Relapse is common to early addiction recovery. In fact, it’s rather normal for recovering addicts and can become a part of recovery itself. But it doesn’t NEED to happen.

In order to protect yourself from surrendering to a craving, you need to get to the bottom of it and understand what leads to a relapse and how to minimize and avoid it. The things which trigger relapse vary depending on the individuals, but the most common triggers are:

  1. Negative emotions such as anger, anxiety, depression, fear, frustration, or stress.
  2. Interactions with people and being in places that remind you of using. This includes your old circle of friends, bars/clubs/parties where you use to drink or do drugs.
  3. Sounds and smells relating to alcohol and/or drug abuse. For example, cigarette smoke, or the sound of a lighter, or even a song….these can all be unconscious triggers that are hard wired in your brain.

The trick to dealing with triggers is to … DO SOMETHING DIFFERENT.

When you avoid drinking or taking your drug-of-choice, you re-wire the brain. And over time, the cravings are less strong…and your instant reaction to triggers will ease up. This is based on the theory and experience that the brain is an elastic organ. This basically means that we can re-train ourselves. The more you repeat a health behavior, the easier it becomes to do again.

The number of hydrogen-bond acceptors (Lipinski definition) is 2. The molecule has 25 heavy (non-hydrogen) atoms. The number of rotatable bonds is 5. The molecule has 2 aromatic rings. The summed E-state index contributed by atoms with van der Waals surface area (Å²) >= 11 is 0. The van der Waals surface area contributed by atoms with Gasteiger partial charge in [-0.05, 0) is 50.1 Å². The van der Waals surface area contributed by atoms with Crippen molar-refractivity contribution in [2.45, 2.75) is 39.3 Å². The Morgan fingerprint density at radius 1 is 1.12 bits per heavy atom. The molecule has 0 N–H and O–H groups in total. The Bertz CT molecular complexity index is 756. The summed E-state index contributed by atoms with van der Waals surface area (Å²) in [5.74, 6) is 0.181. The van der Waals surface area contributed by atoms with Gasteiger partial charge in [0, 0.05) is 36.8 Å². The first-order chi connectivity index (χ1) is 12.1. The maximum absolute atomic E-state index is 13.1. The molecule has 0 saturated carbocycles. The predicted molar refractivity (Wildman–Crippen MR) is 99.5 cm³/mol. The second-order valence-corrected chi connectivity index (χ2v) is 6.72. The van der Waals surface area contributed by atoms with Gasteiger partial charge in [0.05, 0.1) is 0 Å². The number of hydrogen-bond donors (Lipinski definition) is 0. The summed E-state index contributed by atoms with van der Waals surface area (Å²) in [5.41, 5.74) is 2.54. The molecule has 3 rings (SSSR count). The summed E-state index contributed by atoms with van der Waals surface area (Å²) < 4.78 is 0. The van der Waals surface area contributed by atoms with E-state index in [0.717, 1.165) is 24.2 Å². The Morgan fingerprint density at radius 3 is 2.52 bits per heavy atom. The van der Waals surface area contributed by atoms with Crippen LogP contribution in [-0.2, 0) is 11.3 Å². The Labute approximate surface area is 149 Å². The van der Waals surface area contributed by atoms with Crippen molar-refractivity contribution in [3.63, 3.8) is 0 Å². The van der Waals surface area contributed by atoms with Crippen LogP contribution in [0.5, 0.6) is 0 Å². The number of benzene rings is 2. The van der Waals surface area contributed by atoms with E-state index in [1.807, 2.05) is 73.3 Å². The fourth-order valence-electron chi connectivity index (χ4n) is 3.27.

It’s addiction in reverse.

Is Relapse Inevitable?

No! You just need to redefine the way you “party”.

Q: So, who should refrain from partying?
A: If going to a party can trigger relapse to drugs or alcohol, then it’s best NOT to go.

The key to partying is a change of mindset. Stop looking at your sobriety as a life WITHOUT drugs and alcohol. Instead, try focusing on sobriety as a new chapter WITH fun, laughter, health and joy.

Refusing Drugs And Alcohol